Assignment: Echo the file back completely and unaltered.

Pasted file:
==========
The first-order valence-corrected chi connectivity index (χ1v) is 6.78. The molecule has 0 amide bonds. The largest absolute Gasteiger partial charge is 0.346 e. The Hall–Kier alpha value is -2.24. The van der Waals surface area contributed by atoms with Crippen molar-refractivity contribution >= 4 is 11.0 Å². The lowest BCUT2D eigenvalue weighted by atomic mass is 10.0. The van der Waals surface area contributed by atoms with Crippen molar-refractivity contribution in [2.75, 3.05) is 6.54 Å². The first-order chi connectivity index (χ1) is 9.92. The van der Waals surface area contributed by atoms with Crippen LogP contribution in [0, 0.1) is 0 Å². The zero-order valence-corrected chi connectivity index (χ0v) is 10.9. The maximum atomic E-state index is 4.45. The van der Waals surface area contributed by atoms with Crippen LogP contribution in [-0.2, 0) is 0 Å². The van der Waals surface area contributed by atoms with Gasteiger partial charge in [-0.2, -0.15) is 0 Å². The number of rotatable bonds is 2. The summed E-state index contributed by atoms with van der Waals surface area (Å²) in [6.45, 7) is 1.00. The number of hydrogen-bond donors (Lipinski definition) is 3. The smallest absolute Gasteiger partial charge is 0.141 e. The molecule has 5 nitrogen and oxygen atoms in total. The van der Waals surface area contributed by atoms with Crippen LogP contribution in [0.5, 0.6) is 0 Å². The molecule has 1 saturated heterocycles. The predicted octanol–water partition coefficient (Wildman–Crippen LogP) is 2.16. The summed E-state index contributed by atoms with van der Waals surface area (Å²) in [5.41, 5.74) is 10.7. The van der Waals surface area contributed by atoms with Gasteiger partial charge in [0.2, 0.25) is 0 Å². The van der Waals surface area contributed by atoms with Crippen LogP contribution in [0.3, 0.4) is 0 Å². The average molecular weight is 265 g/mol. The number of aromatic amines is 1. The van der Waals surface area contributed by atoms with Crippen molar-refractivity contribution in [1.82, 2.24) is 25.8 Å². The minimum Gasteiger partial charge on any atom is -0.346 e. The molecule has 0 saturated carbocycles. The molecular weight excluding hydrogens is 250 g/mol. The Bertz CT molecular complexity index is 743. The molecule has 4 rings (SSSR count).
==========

The first-order valence-corrected chi connectivity index (χ1v) is 6.78. The molecule has 0 amide bonds. The largest absolute Gasteiger partial charge is 0.346 e. The Hall–Kier alpha value is -2.24. The van der Waals surface area contributed by atoms with Crippen molar-refractivity contribution >= 4 is 11.0 Å². The lowest BCUT2D eigenvalue weighted by atomic mass is 10.0. The van der Waals surface area contributed by atoms with Crippen molar-refractivity contribution in [2.75, 3.05) is 6.54 Å². The first-order chi connectivity index (χ1) is 9.92. The van der Waals surface area contributed by atoms with Crippen LogP contribution in [0, 0.1) is 0 Å². The zero-order valence-corrected chi connectivity index (χ0v) is 10.9. The maximum atomic E-state index is 4.45. The van der Waals surface area contributed by atoms with Crippen LogP contribution in [-0.2, 0) is 0 Å². The van der Waals surface area contributed by atoms with Gasteiger partial charge in [-0.2, -0.15) is 0 Å². The number of rotatable bonds is 2. The summed E-state index contributed by atoms with van der Waals surface area (Å²) in [6.45, 7) is 1.00. The number of hydrogen-bond donors (Lipinski definition) is 3. The smallest absolute Gasteiger partial charge is 0.141 e. The molecule has 5 nitrogen and oxygen atoms in total. The van der Waals surface area contributed by atoms with Crippen LogP contribution in [0.5, 0.6) is 0 Å². The molecule has 1 saturated heterocycles. The predicted octanol–water partition coefficient (Wildman–Crippen LogP) is 2.16. The summed E-state index contributed by atoms with van der Waals surface area (Å²) in [5.41, 5.74) is 10.7. The van der Waals surface area contributed by atoms with Gasteiger partial charge in [0.2, 0.25) is 0 Å². The van der Waals surface area contributed by atoms with Crippen LogP contribution in [0.3, 0.4) is 0 Å². The average molecular weight is 265 g/mol. The number of aromatic amines is 1. The van der Waals surface area contributed by atoms with Crippen molar-refractivity contribution in [1.82, 2.24) is 25.8 Å². The minimum Gasteiger partial charge on any atom is -0.346 e. The molecule has 0 saturated carbocycles. The molecular weight excluding hydrogens is 250 g/mol. The Bertz CT molecular complexity index is 743. The molecule has 4 rings (SSSR count).